Your Biggest Asset: Your Human Capital

(click for full size image)
(click for full size image)

Yes, financial capital such as stocks, bonds, and alternatives are important assets. But, the most important asset in your portfolio is probably you: your human capital.

Economists often define human capital simply as the net present value of lifetime earnings. A recent estimate pegged the total human capital in the United States at $700 trillion. Compare that to investment portfolios of $45 trillion. Actually though, human capital is much greater than $700 trillion. It’s the sum total of competencies, knowledge, social and personality attributes, including creativity that produce economic value. It is seen in many venues including the workplace, homemaking and volunteering.

We certainly have more control over our human capital than the financial markets. We can switch jobs, obtain graduate degrees, work more (or less), become an independent contractor, or start a business. In the long run, an entrepreneur, for example, may greatly increase their financial capital as a result of investing in themselves and their business at an early age, thereby increasing their income from and equity in the business for years to come.

Many financial advisers focus only on wealth, the financial capital portion of the assets, for financial independence (retirement) planning. They may neglect income, expenses and cash flow. As John Wasik in the WSJ put it recently, “Figuring human capital into a prudent financial plan requires attention to detail that most financial advisers may not be able to handle.”

At DWM, we focus on both human capital and financial capital. We believe that a person’s financial independence or well-being depends not only on wealth, but their income and consumption of goods and leisure over her entire lifetime. The planning starts with a discussion of the client’s goals, their wants, their needs, and their wishes. Human capital comes first and the portfolio management follows. Every part of the detailed process is important, including cash flow management, financial independence planning, tax planning, risk management planning, estate planning, and portfolio management.

Occupations can have a large impact on the investment strategy of a client. A tenured professor, for example, with an excellent job and a well-funded pension program, can likely take more risks. His job is almost like a stable bond investment and hence, he can withstand more risk with his financial capital. Jobs with uncertain futures or owners of start-up businesses might be characterized as risky stocks. Hence, those people should dial down the risk of their financial assets. Lastly, someone who has a great job in one industry should consider diversifying their investments away from that industry so as not to put all of their “eggs” (both human and financial capital) into one basket.

Please note that the chart above does not show human capital at zero at the theoretical time of retirement. The fact is that most Americans in their 60s, 70s, 80s and beyond still have a substantial amount of human capital. This capital might be used to produce income. A recent Gallup survey shows that the traditional notion of retiring at age 65 is disappearing. 37% of respondents said they plan to work past age 65 – a sharp increase from 14% in 1995. In addition, many are employing their human capital, without pay, to make the world a better place. For many of our DWM clients, it’s one of their long-term goals.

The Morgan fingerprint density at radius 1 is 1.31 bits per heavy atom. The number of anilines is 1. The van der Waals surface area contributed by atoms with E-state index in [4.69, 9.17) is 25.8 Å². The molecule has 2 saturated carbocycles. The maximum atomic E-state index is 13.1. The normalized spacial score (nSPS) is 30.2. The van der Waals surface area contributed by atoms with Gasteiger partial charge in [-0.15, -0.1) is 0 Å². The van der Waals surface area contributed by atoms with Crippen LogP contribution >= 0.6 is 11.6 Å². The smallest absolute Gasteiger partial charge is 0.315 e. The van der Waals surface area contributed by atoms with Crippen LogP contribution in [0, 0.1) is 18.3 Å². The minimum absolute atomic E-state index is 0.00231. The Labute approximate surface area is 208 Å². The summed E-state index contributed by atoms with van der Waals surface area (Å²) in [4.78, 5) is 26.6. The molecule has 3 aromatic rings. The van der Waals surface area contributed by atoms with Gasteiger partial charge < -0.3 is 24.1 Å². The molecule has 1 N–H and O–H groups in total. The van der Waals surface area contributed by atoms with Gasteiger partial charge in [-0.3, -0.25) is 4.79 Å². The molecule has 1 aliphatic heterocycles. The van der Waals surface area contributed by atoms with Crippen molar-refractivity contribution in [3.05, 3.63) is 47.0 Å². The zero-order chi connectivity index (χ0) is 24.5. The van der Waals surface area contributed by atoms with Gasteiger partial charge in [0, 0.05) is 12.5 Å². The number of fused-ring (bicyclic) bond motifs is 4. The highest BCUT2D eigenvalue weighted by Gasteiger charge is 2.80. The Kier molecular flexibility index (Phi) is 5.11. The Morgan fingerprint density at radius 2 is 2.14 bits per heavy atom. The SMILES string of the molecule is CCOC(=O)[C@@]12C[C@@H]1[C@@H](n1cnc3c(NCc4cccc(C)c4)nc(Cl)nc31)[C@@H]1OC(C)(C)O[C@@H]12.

Yes, your financial capital is important, but don’t neglect the importance of your human capital. For most of your life, it is likely your most important asset. And, even when you reach financial independence, your human capital can still be a powerful asset for decades to come.

At DWM, we understand not only financial capital but also the importance of human capital. If you’d like to discuss it more, please give us a call.

Concentrated Positions: Don’t Let a Torpedo Sink Your Hard-Earned Ship!

No torpedos

One of the many things we do when a prospect comes to us is analyze their current portfolio. We do this so we can assess the current risks in their portfolio that they may not be aware of and identify ways to minimize those risks, thereby getting the overall portfolio working for them, in a way that is in line with their particular risk tolerance.

We see many issues when analyzing portfolios, including, but not limited to:

  • asset allocation that is much riskier than their tolerance
  • lack of multi-asset class benefits by using only one or two asset classes (e.g. 100% equities / no fixed income / no alternatives)
  • heavy cash exposure – we often hear from people that they build up cash as they are hesitant to make a decision on how to invest it. Unfortunately, with cash returning about 0.001% these days it creates a huge drag on the portfolio.
  • the use of securities with high expenses (e.g. variable annuities (typically over 3.5% in expenses) or front-load mutual funds (may charge 5% up-front))
  • management fees that are higher than industry standards – we’ve seen people with significant size portfolios paying over 2% – that’s crazy!

We could do a blog on each one of these issues, but this week the focus will be on concentrated position risk.

So what is a concentrated position? It is a held position (typically equity) that makes up a substantial part (20% or more)

of an investor’s overall portfolio. A common example is a stock inherited from a grandparent. Another situation that we often see is a concentrated position risk stemming from a client’s company stock.